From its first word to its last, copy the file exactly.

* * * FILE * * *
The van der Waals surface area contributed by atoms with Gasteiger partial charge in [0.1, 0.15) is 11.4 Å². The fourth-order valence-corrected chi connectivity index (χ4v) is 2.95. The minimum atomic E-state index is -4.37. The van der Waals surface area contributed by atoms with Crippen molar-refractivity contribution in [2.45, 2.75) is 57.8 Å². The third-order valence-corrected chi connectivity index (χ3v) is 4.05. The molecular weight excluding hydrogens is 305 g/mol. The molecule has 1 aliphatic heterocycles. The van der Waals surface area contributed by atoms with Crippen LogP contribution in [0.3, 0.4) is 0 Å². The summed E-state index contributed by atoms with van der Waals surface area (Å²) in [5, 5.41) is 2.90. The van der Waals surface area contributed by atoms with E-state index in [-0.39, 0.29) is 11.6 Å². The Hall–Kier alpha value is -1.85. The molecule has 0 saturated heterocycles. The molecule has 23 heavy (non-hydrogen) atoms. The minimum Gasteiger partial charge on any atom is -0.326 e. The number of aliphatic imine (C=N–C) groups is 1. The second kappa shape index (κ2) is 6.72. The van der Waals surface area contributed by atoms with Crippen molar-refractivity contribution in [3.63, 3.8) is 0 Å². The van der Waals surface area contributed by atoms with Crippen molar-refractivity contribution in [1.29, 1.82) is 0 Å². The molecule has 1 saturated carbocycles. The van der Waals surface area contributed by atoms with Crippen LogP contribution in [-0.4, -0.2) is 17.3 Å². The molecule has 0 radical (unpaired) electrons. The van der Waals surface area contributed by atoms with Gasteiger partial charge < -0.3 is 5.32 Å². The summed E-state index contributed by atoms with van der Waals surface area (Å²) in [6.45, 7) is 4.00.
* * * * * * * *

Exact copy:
The van der Waals surface area contributed by atoms with Gasteiger partial charge in [0.1, 0.15) is 11.4 Å². The fourth-order valence-corrected chi connectivity index (χ4v) is 2.95. The minimum atomic E-state index is -4.37. The van der Waals surface area contributed by atoms with Crippen molar-refractivity contribution in [2.45, 2.75) is 57.8 Å². The third-order valence-corrected chi connectivity index (χ3v) is 4.05. The molecular weight excluding hydrogens is 305 g/mol. The molecule has 1 aliphatic heterocycles. The van der Waals surface area contributed by atoms with Crippen LogP contribution in [0.3, 0.4) is 0 Å². The summed E-state index contributed by atoms with van der Waals surface area (Å²) in [5, 5.41) is 2.90. The van der Waals surface area contributed by atoms with E-state index in [-0.39, 0.29) is 11.6 Å². The Hall–Kier alpha value is -1.85. The molecule has 0 saturated heterocycles. The molecule has 23 heavy (non-hydrogen) atoms. The minimum Gasteiger partial charge on any atom is -0.326 e. The number of aliphatic imine (C=N–C) groups is 1. The second kappa shape index (κ2) is 6.72. The van der Waals surface area contributed by atoms with Crippen molar-refractivity contribution in [3.63, 3.8) is 0 Å². The van der Waals surface area contributed by atoms with Crippen molar-refractivity contribution in [1.29, 1.82) is 0 Å². The molecule has 1 saturated carbocycles. The van der Waals surface area contributed by atoms with Crippen LogP contribution in [-0.4, -0.2) is 17.3 Å². The molecule has 0 radical (unpaired) electrons. The van der Waals surface area contributed by atoms with Gasteiger partial charge < -0.3 is 5.32 Å². The summed E-state index contributed by atoms with van der Waals surface area (Å²) in [6.45, 7) is 4.00.